How to be a librarian (or succeed in self-directed work) when you have ADHD: Part 2

By Mikayla Redden (Follow us on LinkedIn)

If you read my last post, you might remember the trampoline full of tennis balls metaphor I provided as an example of how living with a neurodivergent brain feels for me. In that post, I introduced ADHD in adulthood, difficulties with focus, planning, and organization, and how they affect myself and others like me at work. This second part will continue where my last left off. 

Relationships with others

Body doubling. To neurotypical folks, this probably refers to someone who stands in for an actor. In the ADHD world, a body double is someone whose mere presence makes it easier to focus on a task (Quinn, 2022). When I don’t have noise, a body double is what makes boring tasks like household chores possible for me. In my work life, body doubling most often comes in the form of working meetings, where we are working in tandem to meet a common goal, or writing groups, working in tandem toward individual goals. In my workplace, we do both on a weekly basis. 

Relationships are an important factor in a self-directed workplace for more obvious reasons too. There is a lot of shame associated with ADHD (Dodson, 2022), largely due to judgement of others (many of us have been told far too often, “you should try harder”, “write a to do list”, “have you tried [enter organizational method, app, or planning tool here]?”) and their lack of understanding of executive dysfunction (letting our team down by forgetting to complete a task, missing a meeting, or taking time off work due to ADHD burn-out). Not only is this short-sighted and presumptuous, because yes, we’ve tried all those things and are very aware of our mistakes, but it also increases our demand avoidance and harms our self-efficacy. We’ve been called lazy and irresponsible our whole lives. In my experience, disclosing your diagnosis to your team can help. Ultimately, this is a deeply personal choice, but for me, disclosing my condition has been positive. ADHD is a disability and avails us to accommodation in workplaces. The problem with accommodation for adults with ADHD is that little research has been conducted in the area, meaning that employers often feel unequipped, leaving it up to the individual with ADHD to communicate their own needs, something they may not be able to do. Additionally, ADHD presents differently in different people, and presentation can vary throughout the lifespan (Gordon, Lewandowski, and Lovett, 2014).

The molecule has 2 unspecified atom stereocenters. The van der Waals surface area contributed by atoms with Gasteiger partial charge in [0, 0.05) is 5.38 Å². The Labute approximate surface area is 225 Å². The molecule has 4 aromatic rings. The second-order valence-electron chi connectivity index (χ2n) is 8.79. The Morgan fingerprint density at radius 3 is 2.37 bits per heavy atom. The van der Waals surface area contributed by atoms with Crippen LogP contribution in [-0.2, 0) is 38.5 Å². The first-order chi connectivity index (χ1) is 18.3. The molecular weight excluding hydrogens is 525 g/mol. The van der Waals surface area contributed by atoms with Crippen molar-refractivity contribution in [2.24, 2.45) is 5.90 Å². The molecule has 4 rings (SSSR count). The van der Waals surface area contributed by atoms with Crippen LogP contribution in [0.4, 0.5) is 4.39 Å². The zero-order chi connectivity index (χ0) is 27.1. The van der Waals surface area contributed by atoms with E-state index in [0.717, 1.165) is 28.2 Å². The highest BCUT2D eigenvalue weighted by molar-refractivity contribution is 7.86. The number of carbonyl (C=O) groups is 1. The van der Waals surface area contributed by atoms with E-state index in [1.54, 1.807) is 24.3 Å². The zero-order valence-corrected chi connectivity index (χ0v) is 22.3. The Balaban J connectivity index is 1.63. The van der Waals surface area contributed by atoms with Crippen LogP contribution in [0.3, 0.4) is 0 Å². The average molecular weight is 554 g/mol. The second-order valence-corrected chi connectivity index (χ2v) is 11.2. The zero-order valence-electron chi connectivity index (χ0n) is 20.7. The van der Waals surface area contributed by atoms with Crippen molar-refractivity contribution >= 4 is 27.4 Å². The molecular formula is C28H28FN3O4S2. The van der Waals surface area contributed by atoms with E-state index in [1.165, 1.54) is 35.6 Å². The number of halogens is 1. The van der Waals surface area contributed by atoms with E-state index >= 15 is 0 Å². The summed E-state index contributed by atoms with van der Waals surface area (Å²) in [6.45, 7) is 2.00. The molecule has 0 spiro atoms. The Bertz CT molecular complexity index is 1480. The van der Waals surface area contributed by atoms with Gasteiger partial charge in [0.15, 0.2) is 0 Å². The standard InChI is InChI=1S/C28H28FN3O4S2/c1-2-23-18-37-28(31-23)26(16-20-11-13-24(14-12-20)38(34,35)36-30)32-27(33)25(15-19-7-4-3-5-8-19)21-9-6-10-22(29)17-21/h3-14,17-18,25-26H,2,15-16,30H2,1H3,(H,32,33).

While I don’t use any formal accommodations, disclosing my condition allows my colleagues to understand my workstyle. For example, I am creative and often generate ideas but find it difficult to actualize them due to either forgetting about the idea altogether or experiencing demand avoidance. Disclosure also allows my colleagues to understand why my performance can be inconsistent, why I am often late or seem hurried, and why I need flexibility in my work environment. I find that eliminating the planning and commuting that is required to get to campus a couple times a week is beneficial. Being able to work from home two days per week can help me from completing the ADHD burnout cycle (see comic below), once per week. Burnout is an overwhelming feeling of mental and physical exhaustion due to prolonged stress. It is sometimes also referred to as a hyperfocus hangover. Burnout often includes irritability, depression, negative affect, detachment, appetite changes, an inability to keep up with regular routine, and paralysis (Brattberg, 2016; Cootey, 2022; Sherman, 2022).


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A comic created by Pina at

Creating our own structure

Unfortunately, there is no simple answer when it comes to living with ADHD as an adult. Determining what helps you focus, plan, and avoid burnout is a process of trial and error in any environment, but certainly in a workplace that is self-directed. When we entered the working world, the mechanisms that helped us live with our executive dysfunction disappeared. During our education, we may have received accommodation, but almost all of us were provided with structure during those years: defined periods of time for learning, play, exercise, and eating, and clear due dates for projects. Luckily for us, we can look at the structure that was provided for us and try to replicate it in our adult environments. In my mind, these mechanisms fit into four categories, but I like to add on a fifth because I have ADHD…there’s always something I’m forgetting.